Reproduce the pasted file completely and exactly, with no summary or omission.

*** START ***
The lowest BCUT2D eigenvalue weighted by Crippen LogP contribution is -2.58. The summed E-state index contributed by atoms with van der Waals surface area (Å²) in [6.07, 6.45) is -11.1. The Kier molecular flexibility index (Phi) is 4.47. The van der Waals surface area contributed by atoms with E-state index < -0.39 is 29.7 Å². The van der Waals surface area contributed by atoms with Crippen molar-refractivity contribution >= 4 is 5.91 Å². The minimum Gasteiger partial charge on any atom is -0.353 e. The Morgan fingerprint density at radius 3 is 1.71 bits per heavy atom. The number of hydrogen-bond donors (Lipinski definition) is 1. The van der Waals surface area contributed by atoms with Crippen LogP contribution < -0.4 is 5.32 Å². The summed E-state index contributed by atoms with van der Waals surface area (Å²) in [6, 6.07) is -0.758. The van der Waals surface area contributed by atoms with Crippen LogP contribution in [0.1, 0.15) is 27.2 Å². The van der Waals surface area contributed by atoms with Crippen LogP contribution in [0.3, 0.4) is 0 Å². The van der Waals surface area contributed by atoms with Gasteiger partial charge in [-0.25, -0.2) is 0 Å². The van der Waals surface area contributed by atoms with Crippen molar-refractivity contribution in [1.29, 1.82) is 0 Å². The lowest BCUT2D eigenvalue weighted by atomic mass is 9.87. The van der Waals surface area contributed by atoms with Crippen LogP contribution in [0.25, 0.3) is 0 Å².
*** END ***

The lowest BCUT2D eigenvalue weighted by Crippen LogP contribution is -2.58. The summed E-state index contributed by atoms with van der Waals surface area (Å²) in [6.07, 6.45) is -11.1. The Kier molecular flexibility index (Phi) is 4.47. The van der Waals surface area contributed by atoms with E-state index < -0.39 is 29.7 Å². The van der Waals surface area contributed by atoms with Crippen molar-refractivity contribution >= 4 is 5.91 Å². The minimum Gasteiger partial charge on any atom is -0.353 e. The Morgan fingerprint density at radius 3 is 1.71 bits per heavy atom. The number of hydrogen-bond donors (Lipinski definition) is 1. The van der Waals surface area contributed by atoms with Crippen LogP contribution < -0.4 is 5.32 Å². The summed E-state index contributed by atoms with van der Waals surface area (Å²) in [6, 6.07) is -0.758. The van der Waals surface area contributed by atoms with Crippen LogP contribution in [0.1, 0.15) is 27.2 Å². The van der Waals surface area contributed by atoms with Crippen LogP contribution in [0.3, 0.4) is 0 Å². The van der Waals surface area contributed by atoms with Gasteiger partial charge in [-0.25, -0.2) is 0 Å². The van der Waals surface area contributed by atoms with Crippen molar-refractivity contribution in [1.29, 1.82) is 0 Å². The lowest BCUT2D eigenvalue weighted by atomic mass is 9.87. The van der Waals surface area contributed by atoms with Crippen LogP contribution in [0.25, 0.3) is 0 Å².